Then I walk into the supermarket or farmers' market or wherever, and I see a stand of tomatoes. They're glorious -- large, round, bright red, with perfect leaves. I know exactly what the textures and the scents will be like. They look like the embodiments of drawings of tomatoes you'd find in a kids' book. Now, I don't like to eat tomatoes at all; I don't like the mouthfeel or the taste or anything else about them. But I realize that they look perfect. And I never fail to be impressed at how close to the ideal we can sometimes get.

Having this feeling about tomatoes, I can extend it to someone else's hunt for her idea of the perfect shirt -- the one that will bring out her eyes, flatter her figure, show she's in style, be classic enough to last, and match other items in her wardrobe; the one with the perfect buttons or cuffs or witty saying. The ideal Shirt she's been hunting for all her life.

We look for unattainable perfection, in shirts or tomatoes or mp3 players. And we go shopping at least partly because we're hunting for our ideals. Who knows? Step into a mall tomorrow, and you might find shoes that fit you like a glove, never let your feet get tired, come in your favorite color, can go from the office to the baseball field. . . .

*Warning: I am a tool with the equivalent of about one college course in philosophy. I am paraphrasing ridiculously and quite possibly outrageously. Thankyew.
posted by booksandlibretti at 3:50 PM on April 4, 2006


I have a theory, and my theory goes like this. Ready? Ahem. Ahem.

My theory is that the urge to "shop", as in, to seek out an item, inspect a selection of that item, choose the best of the selection, and acquire it in the most painless way, is based waaay waaay back in our hunter-gatherer ancestry. People who were prepared to make the trek to fruit trees, selected the best and ripest fruits, and looked for low-hanging branches and other 'cheap' ways of getting them, were healthier and had more healthy children than the people who wanted to stay home and eat dirt. They could also adapt better to changing climates; rather than being dependent on, say, fish, forever, they could 'shop' for fruit or roots or grains or animals or whatever. Not to be sexist but this might also explain why women tend to like to 'shop' more than men; they would have been the ones out gathering foods and selecting those that were fit to eat, rather than running out and killing the first handy mammoth at Home Depot.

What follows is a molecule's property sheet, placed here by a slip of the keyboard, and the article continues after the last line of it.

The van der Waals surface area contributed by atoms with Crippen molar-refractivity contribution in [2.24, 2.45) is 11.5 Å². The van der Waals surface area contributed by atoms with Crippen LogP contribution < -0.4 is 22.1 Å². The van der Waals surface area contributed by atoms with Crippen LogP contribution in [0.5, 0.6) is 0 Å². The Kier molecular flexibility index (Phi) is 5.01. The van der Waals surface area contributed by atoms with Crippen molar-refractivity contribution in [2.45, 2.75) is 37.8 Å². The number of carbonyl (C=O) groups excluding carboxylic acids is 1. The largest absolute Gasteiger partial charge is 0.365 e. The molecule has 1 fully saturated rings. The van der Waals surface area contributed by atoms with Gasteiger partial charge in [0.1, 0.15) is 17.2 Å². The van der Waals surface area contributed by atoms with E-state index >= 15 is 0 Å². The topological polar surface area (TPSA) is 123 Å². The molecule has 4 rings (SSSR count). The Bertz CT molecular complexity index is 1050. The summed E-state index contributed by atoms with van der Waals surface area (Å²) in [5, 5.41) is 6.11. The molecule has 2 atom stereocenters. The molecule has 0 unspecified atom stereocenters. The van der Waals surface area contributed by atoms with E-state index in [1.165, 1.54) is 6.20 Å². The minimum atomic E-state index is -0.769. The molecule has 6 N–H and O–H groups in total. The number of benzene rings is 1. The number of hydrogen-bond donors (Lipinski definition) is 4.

The urge to shop is not linked to the need to spend money or the desire for consumer goods; you will notice the same "ooh, I am shopping" sensation when you are, say, trying to select three pretty stones from a beach filled with them, or picking flowers from a meadow, or choosing books from a library. I hate to spend money and I have no need of most goods, but I crave to "shop" and I will sometimes indulge in these pastimes just to feed my jones.
posted by Rubber Soul at 4:17 PM on April 4, 2006


So you drive to a shop, or a shopping center, and you walk inside. You orient yourself, and you start looking at things you "might" want to buy. You read labels, consider costs, judge whether the expense is worth the benefit of purchase, think about whether it matches your living room, or fits in the corner, or makes you look fat -- when all is said and done, you either bought some stuff or you didn't, and then you drive home.

That looks an awful lot like work, doesn't it?

If you're not the type who can sit at work all day and do nothing (unlike some folks, for whom that is a dream job) then I imagine you're the type who also likes to shop for shopping's sake -- because it occupies the mind, keeps you busy, and kills time. Most of all, it makes you feel like you've accomplished something.

Unlike TV, that just occupies the mind, keeps you busy, and kills time.

Heh -- you could probably argue that people post to MeFi for the same reason as I posit for shopping, yes?
posted by davejay at 4:19 PM on April 4, 2006


I think it has to be some fundamental deep psychological thing. It's a symbolic act (since most of the stuff is unnecessary and without significance) and it fills a hole. The people who do it as a sport are filling some deep need or are perpetually trying to, anyway. It's never enough, though, is it, which may speak more to the empty hole than the act of trying to fill it.